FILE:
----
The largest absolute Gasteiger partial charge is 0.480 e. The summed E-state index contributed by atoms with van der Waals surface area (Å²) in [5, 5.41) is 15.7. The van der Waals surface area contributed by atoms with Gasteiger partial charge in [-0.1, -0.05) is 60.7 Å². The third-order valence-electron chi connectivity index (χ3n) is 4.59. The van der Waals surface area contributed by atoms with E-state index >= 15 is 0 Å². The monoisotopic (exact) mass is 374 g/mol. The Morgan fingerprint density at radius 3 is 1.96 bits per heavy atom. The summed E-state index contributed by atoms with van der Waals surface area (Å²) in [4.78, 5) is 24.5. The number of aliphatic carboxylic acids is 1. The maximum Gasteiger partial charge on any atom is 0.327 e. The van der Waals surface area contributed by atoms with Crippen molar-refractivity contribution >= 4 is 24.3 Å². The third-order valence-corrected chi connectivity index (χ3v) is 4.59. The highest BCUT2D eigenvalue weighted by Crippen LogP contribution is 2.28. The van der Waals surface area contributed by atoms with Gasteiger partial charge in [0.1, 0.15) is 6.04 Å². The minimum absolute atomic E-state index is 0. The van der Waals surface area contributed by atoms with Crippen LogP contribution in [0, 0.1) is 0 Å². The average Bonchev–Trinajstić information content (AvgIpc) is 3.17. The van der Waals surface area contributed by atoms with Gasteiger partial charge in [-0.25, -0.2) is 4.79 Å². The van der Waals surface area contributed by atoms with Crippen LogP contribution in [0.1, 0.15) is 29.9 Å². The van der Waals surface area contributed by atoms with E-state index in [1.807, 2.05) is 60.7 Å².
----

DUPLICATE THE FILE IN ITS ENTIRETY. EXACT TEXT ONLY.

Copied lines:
The largest absolute Gasteiger partial charge is 0.480 e. The summed E-state index contributed by atoms with van der Waals surface area (Å²) in [5, 5.41) is 15.7. The van der Waals surface area contributed by atoms with Gasteiger partial charge in [-0.1, -0.05) is 60.7 Å². The third-order valence-electron chi connectivity index (χ3n) is 4.59. The van der Waals surface area contributed by atoms with E-state index >= 15 is 0 Å². The monoisotopic (exact) mass is 374 g/mol. The Morgan fingerprint density at radius 3 is 1.96 bits per heavy atom. The summed E-state index contributed by atoms with van der Waals surface area (Å²) in [4.78, 5) is 24.5. The number of aliphatic carboxylic acids is 1. The maximum Gasteiger partial charge on any atom is 0.327 e. The van der Waals surface area contributed by atoms with Crippen molar-refractivity contribution >= 4 is 24.3 Å². The third-order valence-corrected chi connectivity index (χ3v) is 4.59. The highest BCUT2D eigenvalue weighted by Crippen LogP contribution is 2.28. The van der Waals surface area contributed by atoms with Gasteiger partial charge in [0.1, 0.15) is 6.04 Å². The minimum absolute atomic E-state index is 0. The van der Waals surface area contributed by atoms with Crippen LogP contribution in [0, 0.1) is 0 Å². The average Bonchev–Trinajstić information content (AvgIpc) is 3.17. The van der Waals surface area contributed by atoms with Gasteiger partial charge in [-0.25, -0.2) is 4.79 Å². The van der Waals surface area contributed by atoms with Crippen LogP contribution in [0.1, 0.15) is 29.9 Å². The van der Waals surface area contributed by atoms with E-state index in [1.807, 2.05) is 60.7 Å².